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Asbestos Found in Beverly Hills Facility : Construction Stalls at Library Site

October 01, 1987|PHILIPP GOLLNER | Times Staff Writer

Construction on part of the $79-million expansion of Beverly Hills' Civic Center has been delayed by the discovery of potentially dangerous levels of asbestos in the city library.

The asbestos was found in insulation surrounding ventilation ducts in the 22-year-old building.

The material, a cancer-causing agent, was not circulated in the air and never posed a threat to library patrons, but it could endanger workers renovating the facility, said Rick Putnam, Beverly Hills' director of public services.

The library is closed to the public during the renovation.

"There was no potential for hazard unless it (the asbestos) was disturbed," he said.

Officials eight weeks ago stopped all work on the library to give workers time to remove the asbestos, a "very delicate" job that could take until the end of November, Putnam said.

The discovery of asbestos came about the same time that construction of a new police station, also part of the expansion, was put on hold after workers found water beneath concrete footings used to anchor the building's foundation. Construction resumed last week after engineers redesigned the footings to withstand the watery soil.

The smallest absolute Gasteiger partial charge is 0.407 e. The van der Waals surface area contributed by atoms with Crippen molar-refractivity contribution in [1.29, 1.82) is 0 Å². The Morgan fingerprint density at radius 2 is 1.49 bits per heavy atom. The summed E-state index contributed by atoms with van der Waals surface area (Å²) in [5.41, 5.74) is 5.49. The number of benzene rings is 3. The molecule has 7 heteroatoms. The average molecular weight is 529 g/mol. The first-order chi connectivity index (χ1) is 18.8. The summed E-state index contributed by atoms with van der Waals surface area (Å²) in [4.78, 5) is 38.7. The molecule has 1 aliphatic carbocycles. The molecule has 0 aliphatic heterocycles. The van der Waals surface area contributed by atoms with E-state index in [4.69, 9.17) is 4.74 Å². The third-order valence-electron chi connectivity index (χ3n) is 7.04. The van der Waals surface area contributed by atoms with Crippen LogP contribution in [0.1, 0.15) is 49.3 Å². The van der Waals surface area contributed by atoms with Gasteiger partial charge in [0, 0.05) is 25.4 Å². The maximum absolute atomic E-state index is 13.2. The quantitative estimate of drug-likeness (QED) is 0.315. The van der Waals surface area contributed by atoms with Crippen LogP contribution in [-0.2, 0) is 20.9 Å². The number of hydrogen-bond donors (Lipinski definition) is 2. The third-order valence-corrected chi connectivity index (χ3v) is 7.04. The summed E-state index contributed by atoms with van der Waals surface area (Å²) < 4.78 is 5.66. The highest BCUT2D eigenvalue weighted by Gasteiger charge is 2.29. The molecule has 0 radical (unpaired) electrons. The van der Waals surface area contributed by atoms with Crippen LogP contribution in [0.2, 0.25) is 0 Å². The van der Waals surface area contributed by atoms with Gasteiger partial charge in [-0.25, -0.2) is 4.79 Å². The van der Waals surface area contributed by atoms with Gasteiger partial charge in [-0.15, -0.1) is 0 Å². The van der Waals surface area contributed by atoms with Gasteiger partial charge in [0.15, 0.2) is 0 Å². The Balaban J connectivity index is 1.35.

"Work is under way again at the Civic Center, although we won't see 100% construction activity at the site" until November, Putnam said.

Mayor Benjamin H. Stansbury Jr. said the delays on both projects have cost the city between $5,000 and $10,000 a day.

Putnam, however, estimated the loss at less than $5,000 per day.

"I think that (Stansbury's figure) is off the top of the head and is certainly not a figure we're looking at," he said.

Stansbury said officials overlooked the asbestos during a routine check two years ago before sending the contract for the project out for bids. Its removal would have cost considerably less had the job been included in the original contract, he said.

He said he was not surprised that workers ran into water beneath the police station, since the area is notorious among architects and engineers for its high water table.

"Certainly, dealing with Beverly Hills, you're going to find water," he said. "That's life."

The library renovation had barely begun when the asbestos was discovered, Putnam said. Plans call for a complete renovation of the building's interior as well as construction of a second story to house the library's growing book collection.

The library renovation and police station are the last of four projects involved in the civic center expansion. A new fire station was completed earlier this year and a new parking garage has been open since last year. The entire expansion is expected to be finished in two years.

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